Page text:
Responses are welcomed. To add your comment, please click HERE or scroll to the bottom of the page.

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19 thoughts on “About Experiencing the Divine”

  1. Avatar
    Laura Vendryes

    I attended Catholic Mass for my life regularly. Over the past year I have chosen not to attend.
    I wanted no words, just Eucharist. This was not possible. I decided I wanted to live God, experience God. I was seeking and I continue to seek.

    Three things have become apparent for me.
    First, nature has stopped me and opened my eyes. Taking photos sometimes helps me to see differently. At other times I choose to be totally present without camera. Both play a role for me at different moments.

    Secondly, I am 63, a registered nurse and now am teaching 16 – 18 year-old high school students for the first time. This challenges me more than any other job. Like caring for patients, I have had to learn to love each young person and seek their divine spark. This public school does not speak of God, but certainly I do speak to the blessing that each person is. This is teaching me to live God in myself as I intend and become compassion.

    Lastly, I am learning to sit with my loneliness, fear, guilt, and negativity rather than ignore it or push it away. I am able to do this with gratitude.
    This is how I experience God in my life. I am grateful to have found these posts.
    Thank you Matthew Fox. I look forward to hearing others thoughts and experiences.

    1. Avatar

      Lastly, I am learning to sit with my loneliness, fear, guilt, and negativity rather than ignore it or push it away. I am able to do this with gratitude.

      Thank you for sharing this. This gives me courage to do it.

    2. Gail Ransom

      May your walks in the natural world, and your work with y our students continue to bring you closer to the divine.
      Gail Sofia Ransom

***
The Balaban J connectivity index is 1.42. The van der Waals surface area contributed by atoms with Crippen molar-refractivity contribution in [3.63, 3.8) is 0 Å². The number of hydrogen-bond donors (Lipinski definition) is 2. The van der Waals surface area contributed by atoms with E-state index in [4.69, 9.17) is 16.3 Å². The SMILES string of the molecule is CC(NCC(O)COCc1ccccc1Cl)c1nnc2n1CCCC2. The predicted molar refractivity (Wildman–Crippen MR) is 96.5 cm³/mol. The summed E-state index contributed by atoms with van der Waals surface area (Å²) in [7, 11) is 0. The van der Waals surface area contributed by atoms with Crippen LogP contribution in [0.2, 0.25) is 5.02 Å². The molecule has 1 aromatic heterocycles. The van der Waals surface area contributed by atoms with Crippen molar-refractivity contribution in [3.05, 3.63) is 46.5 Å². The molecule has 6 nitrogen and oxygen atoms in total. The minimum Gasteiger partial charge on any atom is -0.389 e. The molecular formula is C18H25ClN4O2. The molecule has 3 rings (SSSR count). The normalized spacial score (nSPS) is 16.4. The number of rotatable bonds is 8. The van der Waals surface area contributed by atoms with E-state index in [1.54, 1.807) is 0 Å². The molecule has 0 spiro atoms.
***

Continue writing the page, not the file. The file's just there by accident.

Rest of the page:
For the DM team

  2. Avatar

    It seems to me that the seeker and the sought are virtually the same. I’m not saying that we (seekers) and the sought (God) are the same. But I AM saying this as well. This sounds contradictory and, of course, it is. I know, however, no other way of expressing this.

    1. Gail Ransom

      Dear Steve, I think I do get what you are saying. One cannot be a seeker unless there is something alluring to be sought, and there is no reason for one to be desireable unless there is another one wants to attract. So, it’s all intertwined, each creates the other. This reminds me of the Muslim phrase, “Ishq Allah, Mabud
      Allah, il Allah”. Or “it is God who is love, lover, and beloved.”
      Gail Sofia Ransom
      For the DM team

  3. Avatar


    I relate to your post. I haven’t left the Church, but I too find God and experience God’s Loving Presence more in my prayer time and in ministries to the poor, nature, my wonderful husband, my pet companions.

    Thank you for sharing you experience.

  4. Avatar
    Anne Marie Raftery

    I experience God as I walk among the noble, quiet, alive trees at the Shrine.
    The families of ducks in the pond inspire me in ways that don’t need

    1. Gail Ransom

      Beautiful, Anne Maria,
      Thank you for continuing to share your mystical moments with us. You immediacy is an inspiration.
      Gail Sofia ransom
      For the DM Team

  5. Avatar

    I experience God when I’m singing with my family and the dancers feel the song and love the song and we all become part of something bigger than ourselves for that blessed moment. I experience God when I’m listening to a song and it fills me with a joy and pleasure beyond myself and I loose myself in the perfect layers of sound and emotion. Southern mystic, JJ Grey refers to it as “the joy that knows no opposite” in his songs.

    1. Gail Ransom

      Dear Kira,
      Thank you for sharing this. I especially responded to your phrase “I lose myself in the perfect layers of sound and emotion.” I, too lose myself in singing – especially improvisatory singing when my voice is singing all sorts of melodies and harmonies that come from someplace other than my own mind. Dipping, soaring, and swirling, I am voicing the music of the spheres, the divine harmonies – right in my own mouth! Since all matter is made of vibrations, then music must have the power to tune us into the many levels of the creating universe.
      Gail Sofia Ransom
      For the DM Team

  6. Avatar

    Raimon Panikkar wrote a book called “The Experience of God.” Therein, he identifies four distinct parts of the experience: 1. Personal experience (ineffable, unique always, unrepeatable) 2. Conveyed by our memory 3. Modeled by our imagination 4. Conditioned by repetition in current cultural context